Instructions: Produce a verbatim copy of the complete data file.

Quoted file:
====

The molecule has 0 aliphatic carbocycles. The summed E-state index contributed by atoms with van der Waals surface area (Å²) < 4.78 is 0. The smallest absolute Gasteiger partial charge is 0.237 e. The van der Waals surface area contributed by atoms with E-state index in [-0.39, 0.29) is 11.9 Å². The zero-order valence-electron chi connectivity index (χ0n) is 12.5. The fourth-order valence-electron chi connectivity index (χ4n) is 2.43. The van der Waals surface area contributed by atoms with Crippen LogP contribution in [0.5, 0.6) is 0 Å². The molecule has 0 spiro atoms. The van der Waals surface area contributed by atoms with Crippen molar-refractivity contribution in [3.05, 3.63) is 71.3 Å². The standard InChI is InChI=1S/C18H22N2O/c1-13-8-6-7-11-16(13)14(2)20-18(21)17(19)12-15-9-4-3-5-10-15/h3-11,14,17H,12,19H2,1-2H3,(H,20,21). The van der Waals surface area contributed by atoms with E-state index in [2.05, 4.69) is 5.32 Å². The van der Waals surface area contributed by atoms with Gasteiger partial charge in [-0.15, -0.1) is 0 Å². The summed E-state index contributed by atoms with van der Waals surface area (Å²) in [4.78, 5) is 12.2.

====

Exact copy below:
The molecule has 0 aliphatic carbocycles. The summed E-state index contributed by atoms with van der Waals surface area (Å²) < 4.78 is 0. The smallest absolute Gasteiger partial charge is 0.237 e. The van der Waals surface area contributed by atoms with E-state index in [-0.39, 0.29) is 11.9 Å². The zero-order valence-electron chi connectivity index (χ0n) is 12.5. The fourth-order valence-electron chi connectivity index (χ4n) is 2.43. The van der Waals surface area contributed by atoms with Crippen LogP contribution in [0.5, 0.6) is 0 Å². The molecule has 0 spiro atoms. The van der Waals surface area contributed by atoms with Crippen molar-refractivity contribution in [3.05, 3.63) is 71.3 Å². The standard InChI is InChI=1S/C18H22N2O/c1-13-8-6-7-11-16(13)14(2)20-18(21)17(19)12-15-9-4-3-5-10-15/h3-11,14,17H,12,19H2,1-2H3,(H,20,21). The van der Waals surface area contributed by atoms with E-state index in [2.05, 4.69) is 5.32 Å². The van der Waals surface area contributed by atoms with Gasteiger partial charge in [-0.15, -0.1) is 0 Å². The summed E-state index contributed by atoms with van der Waals surface area (Å²) in [4.78, 5) is 12.2.